When Pesticides Can Be Used

(Note: The Provisions of the Organic Foods Production Act that deals with pest management refer to “crop pests, weeds, and diseases” – the summary below refers to all three as pests.)

The Organic Foods Production Act Provisions indicate that the producer must use management practices to prevent pests. Examples are crop rotation, allowed nutrient practices, sanitation, and selection of crop varieties that are suited to the site and resistant to pests. There are many ways to make the environment unfavorable for pests – some apply to all pests and some are pest-specific.

When preventative techniques are not sufficient, pests may be controlled through mechanical or physical methods, such as mowing weeds, augmentation or introduction of insect predators or parasites, and management practices that suppress the spread of the pathogens causing disease.

When preventative, mechanical, and physical methods are not sufficient, a biological or botanical substance or a substance included on the National List of synthetic substances may be used to prevent, suppress, or control pests. In this case, it is important to note the following:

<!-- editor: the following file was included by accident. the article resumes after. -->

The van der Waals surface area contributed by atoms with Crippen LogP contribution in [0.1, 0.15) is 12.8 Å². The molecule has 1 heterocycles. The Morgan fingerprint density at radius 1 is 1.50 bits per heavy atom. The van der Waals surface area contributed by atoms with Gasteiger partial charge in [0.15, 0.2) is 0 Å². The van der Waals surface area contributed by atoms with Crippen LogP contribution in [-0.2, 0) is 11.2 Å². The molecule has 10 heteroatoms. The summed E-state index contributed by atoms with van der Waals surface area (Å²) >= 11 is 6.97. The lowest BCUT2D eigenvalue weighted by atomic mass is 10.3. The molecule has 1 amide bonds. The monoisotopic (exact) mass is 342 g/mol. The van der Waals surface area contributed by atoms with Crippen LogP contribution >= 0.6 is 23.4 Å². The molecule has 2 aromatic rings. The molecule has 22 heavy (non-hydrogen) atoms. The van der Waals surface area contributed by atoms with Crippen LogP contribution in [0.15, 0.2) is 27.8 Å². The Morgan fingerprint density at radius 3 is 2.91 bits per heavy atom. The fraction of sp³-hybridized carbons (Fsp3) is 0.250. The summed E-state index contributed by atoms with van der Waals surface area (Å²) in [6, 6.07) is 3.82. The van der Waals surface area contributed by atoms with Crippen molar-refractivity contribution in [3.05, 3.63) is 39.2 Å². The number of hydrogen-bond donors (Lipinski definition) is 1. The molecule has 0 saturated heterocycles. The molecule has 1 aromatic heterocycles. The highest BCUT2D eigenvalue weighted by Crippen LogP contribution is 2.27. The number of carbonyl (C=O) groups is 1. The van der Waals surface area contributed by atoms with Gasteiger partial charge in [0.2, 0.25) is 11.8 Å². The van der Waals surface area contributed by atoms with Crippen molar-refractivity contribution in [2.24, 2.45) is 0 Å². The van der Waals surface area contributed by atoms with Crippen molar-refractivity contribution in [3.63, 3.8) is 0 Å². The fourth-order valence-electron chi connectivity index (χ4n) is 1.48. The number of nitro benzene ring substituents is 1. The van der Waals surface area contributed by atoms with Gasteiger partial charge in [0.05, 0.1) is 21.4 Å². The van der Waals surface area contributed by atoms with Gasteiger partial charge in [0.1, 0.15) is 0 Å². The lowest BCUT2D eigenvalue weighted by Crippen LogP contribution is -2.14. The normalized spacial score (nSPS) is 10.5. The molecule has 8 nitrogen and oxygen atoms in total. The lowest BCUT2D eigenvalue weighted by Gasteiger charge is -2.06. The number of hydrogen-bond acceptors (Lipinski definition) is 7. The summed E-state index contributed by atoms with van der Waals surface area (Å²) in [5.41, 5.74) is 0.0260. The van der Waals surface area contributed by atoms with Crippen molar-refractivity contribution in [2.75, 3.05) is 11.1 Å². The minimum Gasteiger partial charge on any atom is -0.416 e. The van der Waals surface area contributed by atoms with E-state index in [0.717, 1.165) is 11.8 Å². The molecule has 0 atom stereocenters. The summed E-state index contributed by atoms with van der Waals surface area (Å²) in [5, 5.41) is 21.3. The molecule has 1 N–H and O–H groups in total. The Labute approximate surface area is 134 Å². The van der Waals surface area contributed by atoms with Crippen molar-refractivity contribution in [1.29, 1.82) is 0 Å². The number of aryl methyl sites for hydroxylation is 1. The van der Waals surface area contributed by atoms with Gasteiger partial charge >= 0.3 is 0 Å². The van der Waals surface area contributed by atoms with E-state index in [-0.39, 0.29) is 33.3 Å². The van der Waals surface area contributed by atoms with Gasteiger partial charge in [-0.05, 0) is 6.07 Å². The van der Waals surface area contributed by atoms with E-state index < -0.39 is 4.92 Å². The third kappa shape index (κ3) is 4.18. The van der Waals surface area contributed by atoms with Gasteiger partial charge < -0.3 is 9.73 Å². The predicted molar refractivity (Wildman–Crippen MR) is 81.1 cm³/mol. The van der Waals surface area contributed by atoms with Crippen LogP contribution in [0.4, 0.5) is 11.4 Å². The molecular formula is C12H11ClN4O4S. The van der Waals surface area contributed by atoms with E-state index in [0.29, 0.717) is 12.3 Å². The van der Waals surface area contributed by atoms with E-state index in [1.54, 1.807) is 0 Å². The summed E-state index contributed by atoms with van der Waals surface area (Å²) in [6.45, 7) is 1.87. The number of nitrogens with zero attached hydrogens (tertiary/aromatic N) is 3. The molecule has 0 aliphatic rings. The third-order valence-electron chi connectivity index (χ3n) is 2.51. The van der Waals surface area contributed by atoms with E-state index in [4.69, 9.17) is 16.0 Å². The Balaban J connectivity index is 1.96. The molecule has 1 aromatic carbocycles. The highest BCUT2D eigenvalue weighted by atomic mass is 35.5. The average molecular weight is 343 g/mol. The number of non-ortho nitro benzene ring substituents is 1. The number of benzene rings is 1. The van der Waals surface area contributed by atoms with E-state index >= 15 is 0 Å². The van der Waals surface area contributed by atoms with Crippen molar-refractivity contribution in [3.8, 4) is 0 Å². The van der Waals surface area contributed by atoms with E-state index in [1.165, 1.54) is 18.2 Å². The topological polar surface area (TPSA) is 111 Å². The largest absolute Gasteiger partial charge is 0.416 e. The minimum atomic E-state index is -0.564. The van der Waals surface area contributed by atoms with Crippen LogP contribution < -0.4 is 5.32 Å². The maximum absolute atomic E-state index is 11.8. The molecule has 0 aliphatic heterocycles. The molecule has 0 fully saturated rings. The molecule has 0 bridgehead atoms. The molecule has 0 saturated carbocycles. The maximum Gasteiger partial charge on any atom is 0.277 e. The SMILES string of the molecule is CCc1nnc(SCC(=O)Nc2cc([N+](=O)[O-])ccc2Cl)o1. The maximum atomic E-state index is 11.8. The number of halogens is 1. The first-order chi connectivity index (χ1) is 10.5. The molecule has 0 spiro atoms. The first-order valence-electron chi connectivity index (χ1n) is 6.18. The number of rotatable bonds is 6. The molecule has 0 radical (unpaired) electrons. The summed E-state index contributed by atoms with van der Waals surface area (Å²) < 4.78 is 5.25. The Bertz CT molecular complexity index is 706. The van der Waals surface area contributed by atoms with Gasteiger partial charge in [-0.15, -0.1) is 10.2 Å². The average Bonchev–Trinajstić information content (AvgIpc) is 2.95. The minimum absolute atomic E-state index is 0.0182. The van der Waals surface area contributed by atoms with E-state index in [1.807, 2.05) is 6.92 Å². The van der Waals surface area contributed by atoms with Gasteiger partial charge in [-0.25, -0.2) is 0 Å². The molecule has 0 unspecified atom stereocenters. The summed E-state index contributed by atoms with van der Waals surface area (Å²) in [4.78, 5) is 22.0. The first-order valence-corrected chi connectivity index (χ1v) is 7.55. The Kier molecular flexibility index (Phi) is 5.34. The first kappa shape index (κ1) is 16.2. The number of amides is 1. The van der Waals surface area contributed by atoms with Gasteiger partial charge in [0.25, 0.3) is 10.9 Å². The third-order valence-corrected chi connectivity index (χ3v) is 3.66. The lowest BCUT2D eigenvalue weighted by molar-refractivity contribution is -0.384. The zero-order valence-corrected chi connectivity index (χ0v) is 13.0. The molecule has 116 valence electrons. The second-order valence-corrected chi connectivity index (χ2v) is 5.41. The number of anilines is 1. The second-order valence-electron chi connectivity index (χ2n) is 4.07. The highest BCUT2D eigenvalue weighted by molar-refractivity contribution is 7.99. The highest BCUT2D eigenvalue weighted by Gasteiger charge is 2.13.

The organic grower must have an Organic System Plan (OSP), which will include the practices used to prevent and manage pests. The conditions for using pesticides must be documented in the OSP. The plan must indicate that the grower will use preventative, mechanical, and physical methods, and monitor to determine if and when the pest is a threat to his crop. The grower uses his past records of pest problems and pesticide use to indicate in the OSP what pesticides he plans to use if conditions warrant their use. The indicators (such as the number of degree days) or pest thresholds that will be monitored and used to trigger the use of pesticides to prevent pests from reaching destructive levels must also be documented in the OSP.

The organic grower’s certifier approves the plan for compliance with the National Organic Plan (NOP). Some organic certification agencies or certifiers may have stricter rules than the NOP.


Initial compilation courtesy of Lenora Jones

Washington State University Extension